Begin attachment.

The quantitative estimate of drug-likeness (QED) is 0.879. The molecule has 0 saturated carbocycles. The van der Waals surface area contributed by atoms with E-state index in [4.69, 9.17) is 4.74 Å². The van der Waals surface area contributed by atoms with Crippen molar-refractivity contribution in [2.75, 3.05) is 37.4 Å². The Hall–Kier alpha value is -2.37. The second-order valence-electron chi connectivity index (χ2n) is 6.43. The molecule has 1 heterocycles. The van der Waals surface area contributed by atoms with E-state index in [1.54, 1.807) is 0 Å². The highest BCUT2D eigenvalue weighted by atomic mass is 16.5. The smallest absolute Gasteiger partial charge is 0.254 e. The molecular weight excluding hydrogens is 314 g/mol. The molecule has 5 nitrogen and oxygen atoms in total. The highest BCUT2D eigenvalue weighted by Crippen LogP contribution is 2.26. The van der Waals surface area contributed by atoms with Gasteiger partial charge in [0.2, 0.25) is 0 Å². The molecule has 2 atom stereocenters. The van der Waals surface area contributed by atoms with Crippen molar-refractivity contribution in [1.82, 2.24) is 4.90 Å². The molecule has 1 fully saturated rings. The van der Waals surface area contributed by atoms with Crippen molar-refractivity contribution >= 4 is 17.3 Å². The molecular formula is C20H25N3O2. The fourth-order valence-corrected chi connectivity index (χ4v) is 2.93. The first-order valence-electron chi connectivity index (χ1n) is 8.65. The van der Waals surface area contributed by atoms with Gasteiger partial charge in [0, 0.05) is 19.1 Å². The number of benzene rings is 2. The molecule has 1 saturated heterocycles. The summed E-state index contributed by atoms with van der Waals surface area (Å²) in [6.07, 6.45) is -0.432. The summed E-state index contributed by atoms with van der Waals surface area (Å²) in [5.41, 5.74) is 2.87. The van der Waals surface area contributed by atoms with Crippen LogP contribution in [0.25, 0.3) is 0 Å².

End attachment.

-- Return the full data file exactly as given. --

The quantitative estimate of drug-likeness (QED) is 0.879. The molecule has 0 saturated carbocycles. The van der Waals surface area contributed by atoms with E-state index in [4.69, 9.17) is 4.74 Å². The van der Waals surface area contributed by atoms with Crippen molar-refractivity contribution in [2.75, 3.05) is 37.4 Å². The Hall–Kier alpha value is -2.37. The second-order valence-electron chi connectivity index (χ2n) is 6.43. The molecule has 1 heterocycles. The van der Waals surface area contributed by atoms with E-state index in [1.54, 1.807) is 0 Å². The highest BCUT2D eigenvalue weighted by atomic mass is 16.5. The smallest absolute Gasteiger partial charge is 0.254 e. The molecular weight excluding hydrogens is 314 g/mol. The molecule has 5 nitrogen and oxygen atoms in total. The highest BCUT2D eigenvalue weighted by Crippen LogP contribution is 2.26. The van der Waals surface area contributed by atoms with Gasteiger partial charge in [0.2, 0.25) is 0 Å². The molecule has 2 atom stereocenters. The van der Waals surface area contributed by atoms with Crippen molar-refractivity contribution in [1.82, 2.24) is 4.90 Å². The molecule has 1 fully saturated rings. The van der Waals surface area contributed by atoms with Crippen molar-refractivity contribution >= 4 is 17.3 Å². The molecular formula is C20H25N3O2. The fourth-order valence-corrected chi connectivity index (χ4v) is 2.93. The first-order valence-electron chi connectivity index (χ1n) is 8.65. The van der Waals surface area contributed by atoms with Gasteiger partial charge in [0, 0.05) is 19.1 Å². The number of benzene rings is 2. The molecule has 1 saturated heterocycles. The summed E-state index contributed by atoms with van der Waals surface area (Å²) in [6.07, 6.45) is -0.432. The summed E-state index contributed by atoms with van der Waals surface area (Å²) in [5.41, 5.74) is 2.87. The van der Waals surface area contributed by atoms with Crippen LogP contribution in [0.25, 0.3) is 0 Å².